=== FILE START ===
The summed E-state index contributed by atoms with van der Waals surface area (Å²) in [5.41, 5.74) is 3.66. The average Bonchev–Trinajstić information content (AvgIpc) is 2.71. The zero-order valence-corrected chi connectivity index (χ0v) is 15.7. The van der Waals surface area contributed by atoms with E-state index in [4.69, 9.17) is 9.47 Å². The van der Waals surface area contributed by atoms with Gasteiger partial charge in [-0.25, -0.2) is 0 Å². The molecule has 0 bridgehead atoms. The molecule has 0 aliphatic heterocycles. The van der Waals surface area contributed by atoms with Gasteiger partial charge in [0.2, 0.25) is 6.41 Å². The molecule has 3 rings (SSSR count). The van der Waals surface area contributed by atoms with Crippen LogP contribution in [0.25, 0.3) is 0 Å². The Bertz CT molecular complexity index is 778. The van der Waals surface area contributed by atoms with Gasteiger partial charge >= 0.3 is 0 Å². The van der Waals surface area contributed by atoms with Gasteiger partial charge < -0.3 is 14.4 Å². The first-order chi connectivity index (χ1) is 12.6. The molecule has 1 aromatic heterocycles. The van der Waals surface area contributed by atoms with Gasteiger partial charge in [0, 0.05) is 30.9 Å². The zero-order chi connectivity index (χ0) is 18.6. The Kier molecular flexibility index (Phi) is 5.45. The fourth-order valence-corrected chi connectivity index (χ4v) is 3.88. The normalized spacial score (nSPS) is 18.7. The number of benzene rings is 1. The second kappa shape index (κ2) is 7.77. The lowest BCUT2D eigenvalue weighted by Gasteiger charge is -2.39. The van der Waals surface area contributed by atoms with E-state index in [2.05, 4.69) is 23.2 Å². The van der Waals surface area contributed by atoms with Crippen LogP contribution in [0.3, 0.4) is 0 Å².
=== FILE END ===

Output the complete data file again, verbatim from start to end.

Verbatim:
The summed E-state index contributed by atoms with van der Waals surface area (Å²) in [5.41, 5.74) is 3.66. The average Bonchev–Trinajstić information content (AvgIpc) is 2.71. The zero-order valence-corrected chi connectivity index (χ0v) is 15.7. The van der Waals surface area contributed by atoms with E-state index in [4.69, 9.17) is 9.47 Å². The van der Waals surface area contributed by atoms with Gasteiger partial charge in [-0.25, -0.2) is 0 Å². The molecule has 0 bridgehead atoms. The molecule has 0 aliphatic heterocycles. The van der Waals surface area contributed by atoms with Gasteiger partial charge in [0.2, 0.25) is 6.41 Å². The molecule has 3 rings (SSSR count). The van der Waals surface area contributed by atoms with Crippen LogP contribution in [0.25, 0.3) is 0 Å². The Bertz CT molecular complexity index is 778. The van der Waals surface area contributed by atoms with Gasteiger partial charge >= 0.3 is 0 Å². The van der Waals surface area contributed by atoms with Gasteiger partial charge < -0.3 is 14.4 Å². The first-order chi connectivity index (χ1) is 12.6. The molecule has 1 aromatic heterocycles. The van der Waals surface area contributed by atoms with Gasteiger partial charge in [0, 0.05) is 30.9 Å². The zero-order chi connectivity index (χ0) is 18.6. The Kier molecular flexibility index (Phi) is 5.45. The fourth-order valence-corrected chi connectivity index (χ4v) is 3.88. The normalized spacial score (nSPS) is 18.7. The number of benzene rings is 1. The second kappa shape index (κ2) is 7.77. The lowest BCUT2D eigenvalue weighted by Gasteiger charge is -2.39. The van der Waals surface area contributed by atoms with E-state index in [2.05, 4.69) is 23.2 Å². The van der Waals surface area contributed by atoms with Crippen LogP contribution in [0.3, 0.4) is 0 Å².